The National Parks of Boston have many accomodations for our visitors who need additional accessibility considerations. For additional information, or to check on specific accommodations, please call (617) 742-5415.
The Museum of African American History's Abiel Smith School and African Meeting House are both fully accessible by wheelchair users and have accessible restrooms. More information can be obtained at The Museum of African American History's Website or by calling (617) 725-0022 x330.
Materials Available in Multiple Languages
The film "Fighting For Freedom: Lewis Hayden and the Underground Railroad" has captions in multiple languages, including:
Visitors can experience the film in the lower level of Faneuil Hall.
The National Parks of Boston have park brochures available in multiple languages, including:
General Guidelines for People with Hearing ImpairmentThe film "Fighting For Freedom: Lewis Hayden and the Underground Railroad" has captions in English and a number of other languages. Visitors can experience the film in the lower level of Faneuil Hall.
General Guidelines for People with Low or No Sight
The National Parks of Boston have recently created audio-described brochures for their sites. Access our brochure by visiting our Blind/Low Vision Page.
The film "Fighting for Freedom: Lewis Hayden and the Underground Railroad" has audio descriptions that can be played with the film. Visitors can experience the film in the lower level of Faneuil Hall. It is also located at this link with audio descriptions: "Fighting For Freedom: Lewis Hayden and the Underground Railroad."
General Guidelines for People with Limited Mobility
Boston's Black Heritage Trail® navigates some of the oldest streets and neighborhoods in the city. Sidewalks can often be narrow and uneven. Many of the sidewalks have curb-cuts and crosswalks, and those with stoplights have signals, but visitors should always exercise caution while crossing the street.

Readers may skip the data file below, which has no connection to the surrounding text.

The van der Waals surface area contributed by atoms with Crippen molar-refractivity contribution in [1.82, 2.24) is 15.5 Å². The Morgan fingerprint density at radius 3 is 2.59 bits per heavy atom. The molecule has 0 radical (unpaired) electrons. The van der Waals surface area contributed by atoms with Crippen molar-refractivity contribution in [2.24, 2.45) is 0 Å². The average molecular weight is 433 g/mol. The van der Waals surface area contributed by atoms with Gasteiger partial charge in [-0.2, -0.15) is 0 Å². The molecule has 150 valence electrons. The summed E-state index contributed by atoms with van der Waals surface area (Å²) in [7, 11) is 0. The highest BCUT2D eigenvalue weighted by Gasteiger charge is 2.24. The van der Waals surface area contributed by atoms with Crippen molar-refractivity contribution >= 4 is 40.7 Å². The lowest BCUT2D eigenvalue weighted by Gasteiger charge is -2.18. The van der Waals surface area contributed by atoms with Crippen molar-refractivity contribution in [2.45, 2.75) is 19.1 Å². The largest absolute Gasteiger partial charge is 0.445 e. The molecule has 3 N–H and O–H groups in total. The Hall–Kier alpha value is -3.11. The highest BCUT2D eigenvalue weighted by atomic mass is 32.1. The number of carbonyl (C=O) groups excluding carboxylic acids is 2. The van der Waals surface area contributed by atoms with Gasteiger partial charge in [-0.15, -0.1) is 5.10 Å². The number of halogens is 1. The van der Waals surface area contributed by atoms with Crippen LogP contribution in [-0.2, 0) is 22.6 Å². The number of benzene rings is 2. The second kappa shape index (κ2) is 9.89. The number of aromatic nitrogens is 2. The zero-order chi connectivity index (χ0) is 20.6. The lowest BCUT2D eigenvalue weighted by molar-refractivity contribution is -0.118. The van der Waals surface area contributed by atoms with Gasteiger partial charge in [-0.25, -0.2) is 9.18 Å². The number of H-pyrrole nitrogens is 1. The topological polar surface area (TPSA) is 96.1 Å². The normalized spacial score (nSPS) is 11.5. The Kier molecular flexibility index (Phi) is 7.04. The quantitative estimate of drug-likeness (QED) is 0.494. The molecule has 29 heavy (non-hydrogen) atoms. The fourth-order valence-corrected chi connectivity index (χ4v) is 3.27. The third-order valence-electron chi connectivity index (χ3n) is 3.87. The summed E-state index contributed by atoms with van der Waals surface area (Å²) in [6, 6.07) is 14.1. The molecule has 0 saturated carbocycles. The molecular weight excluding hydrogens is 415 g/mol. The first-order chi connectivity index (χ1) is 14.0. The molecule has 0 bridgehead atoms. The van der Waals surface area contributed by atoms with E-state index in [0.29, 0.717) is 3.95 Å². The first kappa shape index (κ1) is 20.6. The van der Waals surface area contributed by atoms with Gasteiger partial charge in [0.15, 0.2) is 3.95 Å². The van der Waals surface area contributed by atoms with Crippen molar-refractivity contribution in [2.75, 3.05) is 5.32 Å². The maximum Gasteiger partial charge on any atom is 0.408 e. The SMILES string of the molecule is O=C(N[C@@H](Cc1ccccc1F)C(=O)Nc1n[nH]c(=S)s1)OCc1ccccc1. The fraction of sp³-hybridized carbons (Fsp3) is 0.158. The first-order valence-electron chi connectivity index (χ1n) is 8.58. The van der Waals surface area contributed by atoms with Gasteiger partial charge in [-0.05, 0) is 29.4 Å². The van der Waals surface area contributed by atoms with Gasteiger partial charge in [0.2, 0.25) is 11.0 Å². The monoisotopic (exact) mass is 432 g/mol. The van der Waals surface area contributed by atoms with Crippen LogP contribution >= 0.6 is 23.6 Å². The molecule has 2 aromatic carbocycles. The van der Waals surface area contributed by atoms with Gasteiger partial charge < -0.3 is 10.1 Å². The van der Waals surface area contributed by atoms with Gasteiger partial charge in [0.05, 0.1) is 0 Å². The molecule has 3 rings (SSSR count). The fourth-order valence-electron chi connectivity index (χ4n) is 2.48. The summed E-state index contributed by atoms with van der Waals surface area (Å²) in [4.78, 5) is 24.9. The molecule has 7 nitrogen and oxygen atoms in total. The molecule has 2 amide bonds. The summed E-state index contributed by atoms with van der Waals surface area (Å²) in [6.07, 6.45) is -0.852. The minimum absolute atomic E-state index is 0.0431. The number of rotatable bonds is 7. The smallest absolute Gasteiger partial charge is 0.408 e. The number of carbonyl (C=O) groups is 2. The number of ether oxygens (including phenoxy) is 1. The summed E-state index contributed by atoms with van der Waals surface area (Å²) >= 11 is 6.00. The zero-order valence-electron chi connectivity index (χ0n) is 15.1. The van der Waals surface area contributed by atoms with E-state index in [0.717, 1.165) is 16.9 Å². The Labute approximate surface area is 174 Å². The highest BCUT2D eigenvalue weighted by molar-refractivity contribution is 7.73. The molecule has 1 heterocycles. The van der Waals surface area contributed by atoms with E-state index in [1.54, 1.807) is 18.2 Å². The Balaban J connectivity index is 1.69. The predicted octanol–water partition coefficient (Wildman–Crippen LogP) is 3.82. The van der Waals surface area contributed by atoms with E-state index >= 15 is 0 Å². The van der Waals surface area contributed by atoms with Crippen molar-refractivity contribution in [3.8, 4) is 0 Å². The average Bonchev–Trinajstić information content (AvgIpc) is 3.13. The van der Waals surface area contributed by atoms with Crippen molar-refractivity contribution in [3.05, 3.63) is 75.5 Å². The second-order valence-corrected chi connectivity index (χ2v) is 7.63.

Wheelchairs may be borrowed, free of charge, for single-day use at our Faneuil Hall Visitor Center. They are available on a first come, first served basis. Visitor will be required to leave a driver's license as a deposit, and wheelchairs must be returned to the Visitor Center from which they were borrowed prior to the end of the day.
General Guidelines for Visitors with Service Animals
The Americans with Disabilities Act (ADA) defines a service animal as a dog that is individually trained to do work or perform tasks for a person with a disability. Service animals are permitted in government buildings.
The Department of Justice published revised regulations implementing the ADA rules for title II (State and local government services) and title III (public accommodations and commercial facilities) on September 15, 2010, in the Federal Register. These rules clarify issues and contain updated requirements for service animals, including the 2010 Standards for Accessible Design. More information can be found within the Service Animal Policy DOJ711.
Service animals are also welcomed at sites owned and operated by the Museum of African American History.
General Guidelines for Accessible Parking
Driving and parking are difficult on Beacon Hill. There are several parking garages in the vicinity with accessible parking.
General Accessibility Guidelines for Utilizing Public Transportation
Because parking in Boston can be such a challenge, it may be easier to visit us by taking public transportation. Most of Boston's subway, commuter rail, bus, and ferries are accessible to people with disabilities. Learn more through the Massachusetts Bay Transportation Authority Page.
MBTA subway stops closest to the site are the Park Street stop on the Red and Green subway lines, the Downtown Crossing stop on the Orange subway line, or the Bowdoin stop on the Blue subway line. Visit the Massachusetts Bay Transportation Authority website for maps and information.
Last updated: January 12, 2021